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Sippel Development Co., Inc. v. Western Surety Co.

IN THE UNITED STATES DISTRICT COURT FOR THE WESTERN DISTRICT OF PENNSYLVANIA


April 13, 2007

SIPPEL DEVELOPMENT CO., INC., PLAINTIFF,
v.
WESTERN SURETY COMPANY, DEFENDANT.

The opinion of the court was delivered by: Judge McVerry Magistrate Judge Hay

MEMORANDUM ORDER

The instant case arises out of the construction project of a Sam's Club in Warren/Niles, Ohio. The owner of the project was Wal-Mart Stores, Inc. ("Wal-Mart"); the general contractor was Westra Construction Inc. ("Westra"); and Sippel Development Company, Inc. ("Sippel") was a subcontractor. The Warren/Niles contract was one of several contracts awarded to Westra by Wal-Mart for work on stores in various locations in Illinois, Indiana, Michigan, Minnesota, Ohio, Pennsylvania, and Wisconsin. Wal-Mart required Westra to obtain payment and performance bonds on each project. Western Surety Company ("Western") bonded the Warren/Niles project.

Prior to the completion of the Warren/Niles project, Westra ceased its business operations. Thereafter, Sippel filed the instant suit against Western on the payment bond, alleging an unpaid contract balance of $1,782,422.21. A substantial portion of this sum relates to a change order request by Westra for extra work by Sippel, which Wal-Mart apparently contested.*fn1

Western joined Wal-Mart as a third-party defendant in this action. In turn, Wal-Mart filed a counterclaim against Western on this project and a third-party complaint against National Fire Insurance Company of Hartford ("National") on the performance bond on another project, namely Harbor Creek, Pennsylvania. Wal-Mart and the sureties settled all claims against each other on all of the Westra projects, including the Warren/Niles and Harbor Creek projects, and all claims filed by Western, National and Wal-Mart against each other in this action were dismissed with prejudice by Order dated June 21, 2006, effectively removing Wal-Mart and National from the suit.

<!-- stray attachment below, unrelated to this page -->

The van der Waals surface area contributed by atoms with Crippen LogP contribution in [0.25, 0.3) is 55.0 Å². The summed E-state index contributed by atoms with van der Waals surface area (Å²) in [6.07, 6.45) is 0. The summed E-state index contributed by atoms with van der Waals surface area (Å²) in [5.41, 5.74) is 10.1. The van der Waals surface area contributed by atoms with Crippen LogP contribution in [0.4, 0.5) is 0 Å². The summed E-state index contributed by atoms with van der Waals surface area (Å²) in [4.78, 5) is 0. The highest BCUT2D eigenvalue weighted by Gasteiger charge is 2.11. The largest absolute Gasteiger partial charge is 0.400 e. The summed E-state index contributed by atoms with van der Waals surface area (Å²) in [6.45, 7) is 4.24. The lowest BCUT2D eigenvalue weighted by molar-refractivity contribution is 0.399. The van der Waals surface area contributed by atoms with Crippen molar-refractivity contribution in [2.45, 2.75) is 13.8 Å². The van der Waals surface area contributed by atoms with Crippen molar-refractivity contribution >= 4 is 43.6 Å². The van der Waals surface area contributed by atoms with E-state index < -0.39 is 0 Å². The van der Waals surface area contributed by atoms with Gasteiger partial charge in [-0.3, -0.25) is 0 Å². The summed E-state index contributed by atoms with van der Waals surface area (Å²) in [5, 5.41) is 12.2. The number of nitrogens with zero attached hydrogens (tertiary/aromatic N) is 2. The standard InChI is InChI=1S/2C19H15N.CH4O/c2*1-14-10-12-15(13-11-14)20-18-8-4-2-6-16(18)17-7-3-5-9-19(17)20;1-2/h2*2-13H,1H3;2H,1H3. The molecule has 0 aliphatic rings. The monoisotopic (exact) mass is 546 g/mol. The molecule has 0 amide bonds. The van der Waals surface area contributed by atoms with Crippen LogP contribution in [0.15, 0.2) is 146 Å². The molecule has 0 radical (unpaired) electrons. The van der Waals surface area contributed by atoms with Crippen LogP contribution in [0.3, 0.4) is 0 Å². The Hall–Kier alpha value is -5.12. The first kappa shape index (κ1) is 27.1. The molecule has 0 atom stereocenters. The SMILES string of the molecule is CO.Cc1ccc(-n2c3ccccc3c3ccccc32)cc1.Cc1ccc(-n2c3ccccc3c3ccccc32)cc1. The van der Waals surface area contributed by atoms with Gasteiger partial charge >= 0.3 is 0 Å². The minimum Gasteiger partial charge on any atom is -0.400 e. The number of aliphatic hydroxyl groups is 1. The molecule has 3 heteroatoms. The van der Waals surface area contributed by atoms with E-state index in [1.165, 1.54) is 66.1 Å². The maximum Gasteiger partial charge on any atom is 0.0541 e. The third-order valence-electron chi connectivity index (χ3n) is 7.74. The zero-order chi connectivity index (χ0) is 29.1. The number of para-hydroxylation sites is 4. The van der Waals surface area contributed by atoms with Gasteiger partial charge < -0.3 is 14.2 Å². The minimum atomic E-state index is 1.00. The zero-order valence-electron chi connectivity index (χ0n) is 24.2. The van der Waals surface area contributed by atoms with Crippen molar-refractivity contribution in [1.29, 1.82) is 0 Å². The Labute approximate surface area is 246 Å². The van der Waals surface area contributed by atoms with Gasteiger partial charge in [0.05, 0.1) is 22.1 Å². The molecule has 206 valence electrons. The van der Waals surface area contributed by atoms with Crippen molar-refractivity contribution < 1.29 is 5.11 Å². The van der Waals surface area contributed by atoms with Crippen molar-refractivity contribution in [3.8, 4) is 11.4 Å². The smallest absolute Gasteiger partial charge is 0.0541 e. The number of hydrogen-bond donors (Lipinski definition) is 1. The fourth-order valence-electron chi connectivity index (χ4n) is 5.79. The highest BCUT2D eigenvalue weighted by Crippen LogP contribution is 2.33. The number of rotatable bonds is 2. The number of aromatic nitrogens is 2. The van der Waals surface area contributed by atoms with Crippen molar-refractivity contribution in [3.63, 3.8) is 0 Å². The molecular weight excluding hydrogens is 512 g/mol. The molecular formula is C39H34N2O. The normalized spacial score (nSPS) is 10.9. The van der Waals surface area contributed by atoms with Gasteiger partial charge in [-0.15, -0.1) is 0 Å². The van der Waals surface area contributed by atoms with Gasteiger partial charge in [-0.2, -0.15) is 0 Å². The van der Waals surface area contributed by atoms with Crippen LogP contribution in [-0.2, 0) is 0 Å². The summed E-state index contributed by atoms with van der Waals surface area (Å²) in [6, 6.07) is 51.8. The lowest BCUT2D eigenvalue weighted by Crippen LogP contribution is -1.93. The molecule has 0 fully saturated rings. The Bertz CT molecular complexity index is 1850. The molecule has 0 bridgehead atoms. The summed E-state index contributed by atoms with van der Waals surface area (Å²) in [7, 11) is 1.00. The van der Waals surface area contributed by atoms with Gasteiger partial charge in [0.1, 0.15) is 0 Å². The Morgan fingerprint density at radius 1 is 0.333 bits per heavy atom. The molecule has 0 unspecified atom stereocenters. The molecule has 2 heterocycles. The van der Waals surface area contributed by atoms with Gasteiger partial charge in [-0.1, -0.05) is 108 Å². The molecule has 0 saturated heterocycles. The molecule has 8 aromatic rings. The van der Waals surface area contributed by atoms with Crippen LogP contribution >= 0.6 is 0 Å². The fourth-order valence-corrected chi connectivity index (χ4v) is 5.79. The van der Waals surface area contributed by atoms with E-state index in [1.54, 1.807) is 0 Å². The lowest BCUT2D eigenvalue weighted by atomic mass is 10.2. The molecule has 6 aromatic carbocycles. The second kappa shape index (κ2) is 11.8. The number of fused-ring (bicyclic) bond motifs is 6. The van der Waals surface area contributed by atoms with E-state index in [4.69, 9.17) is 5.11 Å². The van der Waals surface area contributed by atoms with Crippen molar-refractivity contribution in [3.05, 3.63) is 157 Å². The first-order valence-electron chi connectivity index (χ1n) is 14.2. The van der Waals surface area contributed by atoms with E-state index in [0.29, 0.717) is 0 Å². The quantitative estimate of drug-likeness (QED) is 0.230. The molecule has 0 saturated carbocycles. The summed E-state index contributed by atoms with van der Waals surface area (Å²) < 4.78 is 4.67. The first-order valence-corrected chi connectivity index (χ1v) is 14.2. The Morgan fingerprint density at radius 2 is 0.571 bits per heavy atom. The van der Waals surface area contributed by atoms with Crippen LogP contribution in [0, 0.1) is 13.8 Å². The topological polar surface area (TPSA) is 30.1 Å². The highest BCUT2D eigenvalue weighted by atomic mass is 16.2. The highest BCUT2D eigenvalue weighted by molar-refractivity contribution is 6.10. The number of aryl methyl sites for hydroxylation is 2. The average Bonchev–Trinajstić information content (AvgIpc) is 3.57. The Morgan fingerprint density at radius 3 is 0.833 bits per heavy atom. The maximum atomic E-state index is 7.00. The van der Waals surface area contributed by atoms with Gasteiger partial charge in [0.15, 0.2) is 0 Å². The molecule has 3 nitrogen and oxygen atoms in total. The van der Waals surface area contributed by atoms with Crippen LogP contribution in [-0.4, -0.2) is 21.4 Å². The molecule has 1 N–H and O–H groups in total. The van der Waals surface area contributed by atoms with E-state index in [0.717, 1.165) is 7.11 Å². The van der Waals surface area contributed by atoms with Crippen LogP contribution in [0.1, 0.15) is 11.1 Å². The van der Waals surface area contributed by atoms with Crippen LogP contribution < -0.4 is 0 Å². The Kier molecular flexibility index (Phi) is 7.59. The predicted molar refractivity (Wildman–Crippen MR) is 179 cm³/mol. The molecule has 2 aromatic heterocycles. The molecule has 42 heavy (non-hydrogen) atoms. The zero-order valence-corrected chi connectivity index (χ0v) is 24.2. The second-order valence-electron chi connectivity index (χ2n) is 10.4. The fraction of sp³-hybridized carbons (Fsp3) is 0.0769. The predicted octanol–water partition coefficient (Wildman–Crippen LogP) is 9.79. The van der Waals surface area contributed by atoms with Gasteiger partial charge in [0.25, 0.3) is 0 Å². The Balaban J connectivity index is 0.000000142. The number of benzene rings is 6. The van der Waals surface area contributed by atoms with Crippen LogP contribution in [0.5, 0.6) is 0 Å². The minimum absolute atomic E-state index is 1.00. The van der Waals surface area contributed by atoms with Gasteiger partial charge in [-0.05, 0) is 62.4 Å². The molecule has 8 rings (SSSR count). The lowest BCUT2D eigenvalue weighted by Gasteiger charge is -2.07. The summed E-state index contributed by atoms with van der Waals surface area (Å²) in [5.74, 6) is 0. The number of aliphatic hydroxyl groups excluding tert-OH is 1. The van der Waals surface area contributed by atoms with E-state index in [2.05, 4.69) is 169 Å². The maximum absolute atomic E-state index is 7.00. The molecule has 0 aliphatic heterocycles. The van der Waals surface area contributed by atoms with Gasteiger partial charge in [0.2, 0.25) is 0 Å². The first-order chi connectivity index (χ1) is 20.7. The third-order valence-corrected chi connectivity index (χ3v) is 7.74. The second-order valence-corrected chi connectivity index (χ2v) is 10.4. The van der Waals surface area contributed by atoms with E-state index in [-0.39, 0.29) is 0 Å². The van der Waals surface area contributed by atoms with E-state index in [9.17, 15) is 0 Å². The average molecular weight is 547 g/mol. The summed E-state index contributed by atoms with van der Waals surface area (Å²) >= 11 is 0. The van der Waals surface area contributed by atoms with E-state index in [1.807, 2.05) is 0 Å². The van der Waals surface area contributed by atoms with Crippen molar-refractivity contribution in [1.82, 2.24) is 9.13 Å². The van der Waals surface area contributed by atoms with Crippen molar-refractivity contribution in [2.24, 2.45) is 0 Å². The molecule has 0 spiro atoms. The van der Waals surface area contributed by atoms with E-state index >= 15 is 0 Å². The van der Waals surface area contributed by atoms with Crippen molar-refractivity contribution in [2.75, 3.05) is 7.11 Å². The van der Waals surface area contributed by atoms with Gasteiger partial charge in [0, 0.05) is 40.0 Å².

During the course of discovery, Sippel requested that Western produce the following documents:

Requested Production No. 1:

Please produce any and all agreements between Western and Wal-Mart Stores, Inc.[] relating to any and all settlements, global or otherwise, of the disputed matter between them relating to this and/or any and all other lawsuits relating to Westra's entire book of contracts with Wal-Mart.

Requested Production No. [2]: Please produce any and all correspondence relating ant and all agreements between Western and Wal-Mart Stores, Inc.[] relating to any and all settlements, global or otherwise, of the disputed matters between them relating to this and/or any and all other lawsuits relating to Westra's entire book of contracts with Wal-Mart.

See Western Surety Company's Response to Request for Production of Documents by Sippel Development Company, Inc. [Exh. A to dkt. 56]. Western objected to these requests on several grounds, including relevance and privilege. Id.

This court conducted a telephone discovery conference to determine the sufficiency of Western's objections. In the course of this conference, Sippel agreed to limit its request for production to a single document, i.e., the settlement agreement between Western and Wal-Mart that resolved all of the above-noted projects, including the Warren/Niles project, and ultimately led to the dismissal of all claims between Western and Wal-Mart in this action. This court then ordered the parties to brief the issue of production of the specific settlement agreement. See dkt. entries 56 and 57. Western provided a copy of the settlement agreement at issue to the court for in camera review.